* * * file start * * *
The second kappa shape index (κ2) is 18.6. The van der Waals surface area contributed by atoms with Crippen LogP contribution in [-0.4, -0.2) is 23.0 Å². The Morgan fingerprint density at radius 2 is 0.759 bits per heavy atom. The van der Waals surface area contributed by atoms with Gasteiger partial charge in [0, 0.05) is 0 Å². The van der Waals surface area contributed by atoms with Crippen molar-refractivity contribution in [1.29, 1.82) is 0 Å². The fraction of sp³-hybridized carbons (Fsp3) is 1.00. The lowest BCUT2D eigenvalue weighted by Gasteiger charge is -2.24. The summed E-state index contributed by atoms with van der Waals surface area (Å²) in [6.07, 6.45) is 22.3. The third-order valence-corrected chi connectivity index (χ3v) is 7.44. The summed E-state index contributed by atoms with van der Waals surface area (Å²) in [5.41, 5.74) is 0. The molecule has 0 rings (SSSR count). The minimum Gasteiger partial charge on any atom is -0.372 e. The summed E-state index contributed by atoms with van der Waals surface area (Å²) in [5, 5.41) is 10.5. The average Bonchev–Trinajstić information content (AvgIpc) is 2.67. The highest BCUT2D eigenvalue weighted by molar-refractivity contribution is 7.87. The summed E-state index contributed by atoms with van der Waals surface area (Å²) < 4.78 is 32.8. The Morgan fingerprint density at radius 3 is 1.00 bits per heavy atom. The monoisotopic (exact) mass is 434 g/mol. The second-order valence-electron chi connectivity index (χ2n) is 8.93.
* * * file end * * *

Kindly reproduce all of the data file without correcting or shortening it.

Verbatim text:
The second kappa shape index (κ2) is 18.6. The van der Waals surface area contributed by atoms with Crippen LogP contribution in [-0.4, -0.2) is 23.0 Å². The Morgan fingerprint density at radius 2 is 0.759 bits per heavy atom. The van der Waals surface area contributed by atoms with Gasteiger partial charge in [0, 0.05) is 0 Å². The van der Waals surface area contributed by atoms with Crippen molar-refractivity contribution in [1.29, 1.82) is 0 Å². The fraction of sp³-hybridized carbons (Fsp3) is 1.00. The lowest BCUT2D eigenvalue weighted by Gasteiger charge is -2.24. The summed E-state index contributed by atoms with van der Waals surface area (Å²) in [6.07, 6.45) is 22.3. The third-order valence-corrected chi connectivity index (χ3v) is 7.44. The summed E-state index contributed by atoms with van der Waals surface area (Å²) in [5.41, 5.74) is 0. The molecule has 0 rings (SSSR count). The minimum Gasteiger partial charge on any atom is -0.372 e. The summed E-state index contributed by atoms with van der Waals surface area (Å²) in [5, 5.41) is 10.5. The average Bonchev–Trinajstić information content (AvgIpc) is 2.67. The highest BCUT2D eigenvalue weighted by molar-refractivity contribution is 7.87. The summed E-state index contributed by atoms with van der Waals surface area (Å²) < 4.78 is 32.8. The Morgan fingerprint density at radius 3 is 1.00 bits per heavy atom. The monoisotopic (exact) mass is 434 g/mol. The second-order valence-electron chi connectivity index (χ2n) is 8.93.